Card fraud, a staple diet of scammers online, is currently featuring heavily on the US Department of Justice portal. The reason? A story which has rumbled on for a few years finally seems to be pulling into its final destination, as a man admits his role in a slice of fraud which impacted thousands of people across the US.
A timeline of credit card fraud
Back in 2019, three people alleged to be part of a “nationwide stolen credit card ring” were arrested in January of that same year. The gang was said to have racked up $3 million in unauthorised purchases, being charged with conspiracy to commit bank fraud and aggravated identity theft.
The location the arrest took place in was filled with credit cards. Said cards were alleged to have been bought online via the dark web and elsewhere. A network of women was put together via social media, with those individuals collecting bought goods from different cities and receiving a cut of the profits once those items were sold on. Some individuals involved had been flagged in the past for various crimes, many of which involved credit cards with one related to “700 stolen accounts”.
The case went silent in the news until 2020, when Hamilton Eromosele, 29, pleaded guilty to one count of conspiracy to commit bank fraud. He was sentenced to 110 months in prison.
We now have some new crime related numbers to report, and it doesn’t look great for at least one of the other individuals involved.
Big fraud, big losses
Trevor Osagie, 31, has now pleaded guilty with regard to charges of conspiracy, which ended up with the conspirators making more than $1.5 million in fraud-laden purchases via a tally of over 4,000 stolen credit card accounts.
Over a period of at least four years from 2015 up until November 2018, the crime network purchased everything from gift cards and hotel stays to rental cards and other goods and services. Despite being based primarily in the New York / New Jersey area, the crimes committed took place all over the US.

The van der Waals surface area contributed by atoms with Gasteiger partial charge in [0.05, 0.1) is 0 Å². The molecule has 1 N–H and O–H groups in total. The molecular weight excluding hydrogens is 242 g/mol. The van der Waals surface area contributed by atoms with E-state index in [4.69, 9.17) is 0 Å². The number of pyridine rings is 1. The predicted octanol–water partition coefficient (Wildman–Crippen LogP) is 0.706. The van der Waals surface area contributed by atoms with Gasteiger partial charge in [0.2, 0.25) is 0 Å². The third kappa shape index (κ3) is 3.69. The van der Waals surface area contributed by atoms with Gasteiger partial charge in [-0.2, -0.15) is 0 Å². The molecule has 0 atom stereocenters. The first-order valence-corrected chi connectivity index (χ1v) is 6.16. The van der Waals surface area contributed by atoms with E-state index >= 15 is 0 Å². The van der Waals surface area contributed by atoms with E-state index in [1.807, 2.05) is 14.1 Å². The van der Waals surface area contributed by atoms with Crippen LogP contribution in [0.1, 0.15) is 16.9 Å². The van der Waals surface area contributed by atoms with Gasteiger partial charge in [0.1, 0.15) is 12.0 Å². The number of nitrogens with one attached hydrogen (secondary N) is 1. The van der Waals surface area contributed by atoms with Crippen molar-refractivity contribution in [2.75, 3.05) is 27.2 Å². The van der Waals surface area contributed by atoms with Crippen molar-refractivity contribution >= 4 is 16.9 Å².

We have the why, but not the how
The Indictment adds some additional context to the overall picture, though there is currently no deep dive into the group’s many activities. In fact, there’s only one example listed of how the group made use of aliases to email the card numbers to one another.
There’s also no word (yet) as to how people were recruited on social media to visit the different cities. Were these roles offered in public under the guise of being something legitimate? Did these opportunities come by private direct messaging? At this point, we simply don’t know.
In total, nine people are listed as having some level of involvement with the wide ranging fraud operation. Two financial organisations in particular incurred significant losses.
From doing crime to doing time
As Bleeping Computer notes, Osagie is now facing up to 30 years in prison. There’s also a potential maximum fine of up to $1 million, which definitely has the potential to put the brakes on some criminal activity.
We’ll hear the sentence decision in a few month’s time, and then perhaps the full story of how this one played out, along with how the group was caught in the first place, will finally be revealed.
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